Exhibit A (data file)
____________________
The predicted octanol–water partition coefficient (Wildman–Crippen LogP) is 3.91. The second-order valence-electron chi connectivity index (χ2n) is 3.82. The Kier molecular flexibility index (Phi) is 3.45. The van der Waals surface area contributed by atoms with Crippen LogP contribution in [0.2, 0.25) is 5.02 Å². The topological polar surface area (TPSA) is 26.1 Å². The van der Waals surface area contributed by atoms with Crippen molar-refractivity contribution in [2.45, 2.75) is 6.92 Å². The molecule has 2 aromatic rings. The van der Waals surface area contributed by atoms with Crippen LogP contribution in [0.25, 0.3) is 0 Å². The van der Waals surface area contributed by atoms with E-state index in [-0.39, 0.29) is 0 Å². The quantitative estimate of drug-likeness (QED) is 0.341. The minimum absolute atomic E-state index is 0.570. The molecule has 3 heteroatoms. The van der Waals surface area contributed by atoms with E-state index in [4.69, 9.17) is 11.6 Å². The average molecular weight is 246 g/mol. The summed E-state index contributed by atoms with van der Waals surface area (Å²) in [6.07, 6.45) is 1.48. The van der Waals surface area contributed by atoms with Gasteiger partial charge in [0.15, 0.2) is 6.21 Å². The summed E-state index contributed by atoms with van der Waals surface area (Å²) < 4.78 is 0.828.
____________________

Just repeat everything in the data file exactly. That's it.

The predicted octanol–water partition coefficient (Wildman–Crippen LogP) is 3.91. The second-order valence-electron chi connectivity index (χ2n) is 3.82. The Kier molecular flexibility index (Phi) is 3.45. The van der Waals surface area contributed by atoms with Crippen LogP contribution in [0.2, 0.25) is 5.02 Å². The topological polar surface area (TPSA) is 26.1 Å². The van der Waals surface area contributed by atoms with Crippen molar-refractivity contribution in [2.45, 2.75) is 6.92 Å². The molecule has 2 aromatic rings. The van der Waals surface area contributed by atoms with Crippen LogP contribution in [0.25, 0.3) is 0 Å². The van der Waals surface area contributed by atoms with E-state index in [-0.39, 0.29) is 0 Å². The quantitative estimate of drug-likeness (QED) is 0.341. The minimum absolute atomic E-state index is 0.570. The molecule has 3 heteroatoms. The van der Waals surface area contributed by atoms with E-state index in [4.69, 9.17) is 11.6 Å². The average molecular weight is 246 g/mol. The summed E-state index contributed by atoms with van der Waals surface area (Å²) in [6.07, 6.45) is 1.48. The van der Waals surface area contributed by atoms with Gasteiger partial charge in [0.15, 0.2) is 6.21 Å². The summed E-state index contributed by atoms with van der Waals surface area (Å²) < 4.78 is 0.828.